Thursday, November 4, 2010

Stand up to Cancer: Stories of Courage.

At the start of the millenium, my visiting card had the JWT Mumbai address . This was at Lakshmi Building in Fort. As one got off the rickety elevator on the 5th Floor and entered the JWT office, the desk facing the corridor on the right wing from the reception foyer, used to be a work station which had a dusky, thin occupant. When I joined and was introduced around, I was told that she was with the films department and her name was Vandana Natu. As with introductions, one forgot it the moment the next face was introduced. Since I always saw her as I came to office and walked into my cabin, I followed a diurnal ritual of a Good morning and an official smile which was part of my office couture. With time, I started registering the people behind the names and I developed affiliations. Vandana Natu was not someone I need to build equations with, since film making was not part of the responsibilities of an AVP and Strategic Planning Director, but she did help me out when I need guidance on using a handycam for consumer interviews. The help was given promptly and without any airs or nakhras. This was unusual in advertising, where everyone from the lift operator, to the tea boy, to the Creative Director never miss an opportunity to emphasize his or her perceived importance and indispensability to your life and continued existence in the organization. The manner was sober and respectful and it left a very positive impression on me. In a sea of youngsters given to boisterous behaviour, often bordering on the licentious, this one was a welcome relief. In fact, she came across as a a nice young lady and struck me as the kind  you would always hope, would find some one nice, settle down and live happily ever after.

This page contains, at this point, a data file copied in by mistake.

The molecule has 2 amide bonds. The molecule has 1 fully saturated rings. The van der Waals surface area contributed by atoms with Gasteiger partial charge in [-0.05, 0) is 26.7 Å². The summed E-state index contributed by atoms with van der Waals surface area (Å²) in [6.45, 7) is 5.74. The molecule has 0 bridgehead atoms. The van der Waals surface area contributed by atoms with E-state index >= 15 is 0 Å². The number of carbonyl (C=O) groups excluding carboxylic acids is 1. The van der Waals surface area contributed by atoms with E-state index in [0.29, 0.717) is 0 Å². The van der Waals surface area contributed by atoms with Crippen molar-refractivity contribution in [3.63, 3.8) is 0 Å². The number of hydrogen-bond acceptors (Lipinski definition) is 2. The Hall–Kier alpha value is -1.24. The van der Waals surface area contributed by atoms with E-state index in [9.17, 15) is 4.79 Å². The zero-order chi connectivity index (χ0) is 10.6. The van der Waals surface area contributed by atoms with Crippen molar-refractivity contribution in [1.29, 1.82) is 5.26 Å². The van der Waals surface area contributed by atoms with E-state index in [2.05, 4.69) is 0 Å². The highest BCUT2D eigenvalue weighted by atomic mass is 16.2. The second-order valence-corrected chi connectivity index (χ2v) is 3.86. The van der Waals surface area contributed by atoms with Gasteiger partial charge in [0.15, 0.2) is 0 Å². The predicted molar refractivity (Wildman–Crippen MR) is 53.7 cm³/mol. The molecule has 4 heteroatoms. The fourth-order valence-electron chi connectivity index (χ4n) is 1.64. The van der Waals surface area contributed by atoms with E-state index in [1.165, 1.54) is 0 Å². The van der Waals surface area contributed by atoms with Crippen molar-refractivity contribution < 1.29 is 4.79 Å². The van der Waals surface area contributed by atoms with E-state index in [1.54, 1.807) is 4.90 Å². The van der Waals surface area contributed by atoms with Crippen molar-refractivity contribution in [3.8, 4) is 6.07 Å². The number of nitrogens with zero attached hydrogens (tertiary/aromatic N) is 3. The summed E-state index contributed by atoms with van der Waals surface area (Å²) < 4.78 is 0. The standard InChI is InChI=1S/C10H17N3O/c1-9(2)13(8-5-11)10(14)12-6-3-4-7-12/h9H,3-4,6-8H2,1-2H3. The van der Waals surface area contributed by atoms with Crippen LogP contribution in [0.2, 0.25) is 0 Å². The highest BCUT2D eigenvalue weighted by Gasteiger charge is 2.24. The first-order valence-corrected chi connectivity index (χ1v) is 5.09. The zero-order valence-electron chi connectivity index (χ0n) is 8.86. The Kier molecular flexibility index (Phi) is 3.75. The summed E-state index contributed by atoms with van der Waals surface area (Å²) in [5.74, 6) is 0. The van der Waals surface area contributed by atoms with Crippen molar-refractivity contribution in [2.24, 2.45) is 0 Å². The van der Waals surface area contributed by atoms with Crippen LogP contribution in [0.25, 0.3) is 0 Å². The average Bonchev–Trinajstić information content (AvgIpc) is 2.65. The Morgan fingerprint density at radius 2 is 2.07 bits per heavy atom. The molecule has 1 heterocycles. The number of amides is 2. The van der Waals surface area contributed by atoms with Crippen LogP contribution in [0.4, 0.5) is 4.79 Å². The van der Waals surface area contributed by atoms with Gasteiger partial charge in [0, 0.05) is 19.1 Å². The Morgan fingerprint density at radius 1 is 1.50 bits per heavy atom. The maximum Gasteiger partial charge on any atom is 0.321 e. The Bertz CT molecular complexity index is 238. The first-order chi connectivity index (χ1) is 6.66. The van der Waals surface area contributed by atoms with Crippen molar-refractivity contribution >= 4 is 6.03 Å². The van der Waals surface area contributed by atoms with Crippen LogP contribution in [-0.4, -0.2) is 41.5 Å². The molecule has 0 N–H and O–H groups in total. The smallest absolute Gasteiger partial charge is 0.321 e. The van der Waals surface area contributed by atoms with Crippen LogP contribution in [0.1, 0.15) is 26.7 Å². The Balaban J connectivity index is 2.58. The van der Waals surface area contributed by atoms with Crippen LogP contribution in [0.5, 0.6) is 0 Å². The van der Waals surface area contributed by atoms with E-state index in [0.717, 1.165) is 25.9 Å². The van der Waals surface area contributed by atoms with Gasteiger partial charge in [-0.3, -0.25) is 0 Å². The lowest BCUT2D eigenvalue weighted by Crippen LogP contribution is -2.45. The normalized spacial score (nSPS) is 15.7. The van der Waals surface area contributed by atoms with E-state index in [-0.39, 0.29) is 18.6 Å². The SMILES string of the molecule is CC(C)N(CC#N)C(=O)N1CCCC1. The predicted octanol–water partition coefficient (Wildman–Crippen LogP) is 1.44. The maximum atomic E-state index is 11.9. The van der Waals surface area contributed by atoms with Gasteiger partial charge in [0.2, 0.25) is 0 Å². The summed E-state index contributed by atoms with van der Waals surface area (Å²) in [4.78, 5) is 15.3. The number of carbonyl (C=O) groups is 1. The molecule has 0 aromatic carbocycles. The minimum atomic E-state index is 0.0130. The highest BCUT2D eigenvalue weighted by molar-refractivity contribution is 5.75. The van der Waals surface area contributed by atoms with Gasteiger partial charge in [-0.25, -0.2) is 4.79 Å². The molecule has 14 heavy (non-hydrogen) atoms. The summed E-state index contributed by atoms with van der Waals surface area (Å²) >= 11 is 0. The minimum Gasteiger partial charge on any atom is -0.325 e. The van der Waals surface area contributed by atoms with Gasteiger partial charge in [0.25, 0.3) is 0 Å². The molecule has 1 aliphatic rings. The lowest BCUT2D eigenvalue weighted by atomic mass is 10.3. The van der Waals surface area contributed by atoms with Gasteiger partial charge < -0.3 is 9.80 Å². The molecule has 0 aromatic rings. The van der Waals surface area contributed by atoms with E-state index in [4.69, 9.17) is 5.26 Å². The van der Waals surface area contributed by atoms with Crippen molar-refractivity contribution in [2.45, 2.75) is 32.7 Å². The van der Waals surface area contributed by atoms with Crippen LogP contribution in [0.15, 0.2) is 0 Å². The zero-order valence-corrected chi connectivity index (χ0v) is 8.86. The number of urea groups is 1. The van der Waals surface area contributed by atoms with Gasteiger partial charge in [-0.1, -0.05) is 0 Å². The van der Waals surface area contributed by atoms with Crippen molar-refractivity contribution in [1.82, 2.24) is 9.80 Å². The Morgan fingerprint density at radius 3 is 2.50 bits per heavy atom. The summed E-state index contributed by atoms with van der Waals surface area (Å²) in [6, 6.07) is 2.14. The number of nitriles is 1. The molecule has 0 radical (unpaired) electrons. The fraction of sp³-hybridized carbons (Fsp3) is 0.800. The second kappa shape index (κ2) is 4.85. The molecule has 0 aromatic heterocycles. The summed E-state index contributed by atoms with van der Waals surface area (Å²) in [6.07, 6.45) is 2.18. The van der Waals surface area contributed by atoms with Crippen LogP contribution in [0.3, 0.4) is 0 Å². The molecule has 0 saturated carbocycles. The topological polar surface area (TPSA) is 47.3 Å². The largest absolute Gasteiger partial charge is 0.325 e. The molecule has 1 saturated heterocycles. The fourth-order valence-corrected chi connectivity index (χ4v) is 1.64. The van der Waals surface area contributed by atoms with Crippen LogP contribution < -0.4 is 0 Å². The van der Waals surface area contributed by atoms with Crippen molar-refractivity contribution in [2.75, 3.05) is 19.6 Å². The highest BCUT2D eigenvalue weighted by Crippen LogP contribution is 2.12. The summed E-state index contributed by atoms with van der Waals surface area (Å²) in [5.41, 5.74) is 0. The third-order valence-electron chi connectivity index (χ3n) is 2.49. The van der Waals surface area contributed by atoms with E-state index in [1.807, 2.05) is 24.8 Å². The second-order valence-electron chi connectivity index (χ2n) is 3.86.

I was therefore shocked to read this piece about her tryst with cancer and am glad and relieved it is behind her. I would have lost all faith in “doing the right thing” if the script had been otherwise. Bad things should not happen to good people. I am glad she had the courage to fight it out. I am also glad that JWT for a moment showed character and considered the human aspect and not bureaucratic rules.

Here is to hoping that the worst is behind for this lady and her family.

1 comment:

Raindrop said...

Hi vinod, am touched. Thanks for remembering me those early days at JWT and sharing this. Regards. Vandana